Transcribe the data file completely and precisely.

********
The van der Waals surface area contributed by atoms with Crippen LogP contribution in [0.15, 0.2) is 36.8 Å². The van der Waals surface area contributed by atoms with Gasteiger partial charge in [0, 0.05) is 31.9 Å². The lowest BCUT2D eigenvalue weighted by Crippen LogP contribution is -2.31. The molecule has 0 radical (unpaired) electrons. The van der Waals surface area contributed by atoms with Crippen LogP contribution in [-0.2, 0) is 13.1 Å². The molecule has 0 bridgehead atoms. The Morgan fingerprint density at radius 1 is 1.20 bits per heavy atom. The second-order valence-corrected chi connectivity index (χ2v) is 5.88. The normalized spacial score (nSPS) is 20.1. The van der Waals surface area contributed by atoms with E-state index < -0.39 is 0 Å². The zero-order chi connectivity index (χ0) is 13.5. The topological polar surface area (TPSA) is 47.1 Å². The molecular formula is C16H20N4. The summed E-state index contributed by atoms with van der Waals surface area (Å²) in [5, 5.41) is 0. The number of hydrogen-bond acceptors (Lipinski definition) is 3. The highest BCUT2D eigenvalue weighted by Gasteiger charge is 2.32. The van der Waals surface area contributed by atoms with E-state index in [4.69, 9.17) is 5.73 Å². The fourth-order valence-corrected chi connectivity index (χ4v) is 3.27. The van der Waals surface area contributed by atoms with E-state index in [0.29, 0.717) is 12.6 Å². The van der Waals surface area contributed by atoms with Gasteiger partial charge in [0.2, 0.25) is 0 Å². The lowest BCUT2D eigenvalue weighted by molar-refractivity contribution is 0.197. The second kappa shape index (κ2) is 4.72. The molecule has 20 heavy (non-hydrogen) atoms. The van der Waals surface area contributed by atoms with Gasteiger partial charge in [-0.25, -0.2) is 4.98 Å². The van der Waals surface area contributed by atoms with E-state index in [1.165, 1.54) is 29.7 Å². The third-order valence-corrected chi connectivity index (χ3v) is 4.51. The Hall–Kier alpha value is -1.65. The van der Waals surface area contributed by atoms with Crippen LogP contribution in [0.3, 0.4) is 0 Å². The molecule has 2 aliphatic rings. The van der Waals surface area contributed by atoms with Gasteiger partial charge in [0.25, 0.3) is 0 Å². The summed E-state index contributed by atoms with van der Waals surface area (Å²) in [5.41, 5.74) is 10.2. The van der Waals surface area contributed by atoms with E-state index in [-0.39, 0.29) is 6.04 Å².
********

The van der Waals surface area contributed by atoms with Crippen LogP contribution in [0.15, 0.2) is 36.8 Å². The van der Waals surface area contributed by atoms with Gasteiger partial charge in [0, 0.05) is 31.9 Å². The lowest BCUT2D eigenvalue weighted by Crippen LogP contribution is -2.31. The molecule has 0 radical (unpaired) electrons. The van der Waals surface area contributed by atoms with Crippen LogP contribution in [-0.2, 0) is 13.1 Å². The molecule has 0 bridgehead atoms. The Morgan fingerprint density at radius 1 is 1.20 bits per heavy atom. The second-order valence-corrected chi connectivity index (χ2v) is 5.88. The normalized spacial score (nSPS) is 20.1. The van der Waals surface area contributed by atoms with E-state index < -0.39 is 0 Å². The zero-order chi connectivity index (χ0) is 13.5. The topological polar surface area (TPSA) is 47.1 Å². The molecular formula is C16H20N4. The summed E-state index contributed by atoms with van der Waals surface area (Å²) in [5, 5.41) is 0. The number of hydrogen-bond acceptors (Lipinski definition) is 3. The highest BCUT2D eigenvalue weighted by Gasteiger charge is 2.32. The van der Waals surface area contributed by atoms with E-state index in [4.69, 9.17) is 5.73 Å². The fourth-order valence-corrected chi connectivity index (χ4v) is 3.27. The van der Waals surface area contributed by atoms with E-state index in [0.29, 0.717) is 12.6 Å². The van der Waals surface area contributed by atoms with Gasteiger partial charge in [0.2, 0.25) is 0 Å². The lowest BCUT2D eigenvalue weighted by molar-refractivity contribution is 0.197. The second kappa shape index (κ2) is 4.72. The molecule has 20 heavy (non-hydrogen) atoms. The van der Waals surface area contributed by atoms with Gasteiger partial charge in [-0.25, -0.2) is 4.98 Å². The van der Waals surface area contributed by atoms with E-state index in [1.165, 1.54) is 29.7 Å². The third-order valence-corrected chi connectivity index (χ3v) is 4.51. The Hall–Kier alpha value is -1.65. The van der Waals surface area contributed by atoms with Crippen LogP contribution in [0.3, 0.4) is 0 Å². The molecule has 2 aliphatic rings. The van der Waals surface area contributed by atoms with Gasteiger partial charge in [0.25, 0.3) is 0 Å². The summed E-state index contributed by atoms with van der Waals surface area (Å²) in [5.41, 5.74) is 10.2. The van der Waals surface area contributed by atoms with E-state index in [-0.39, 0.29) is 6.04 Å².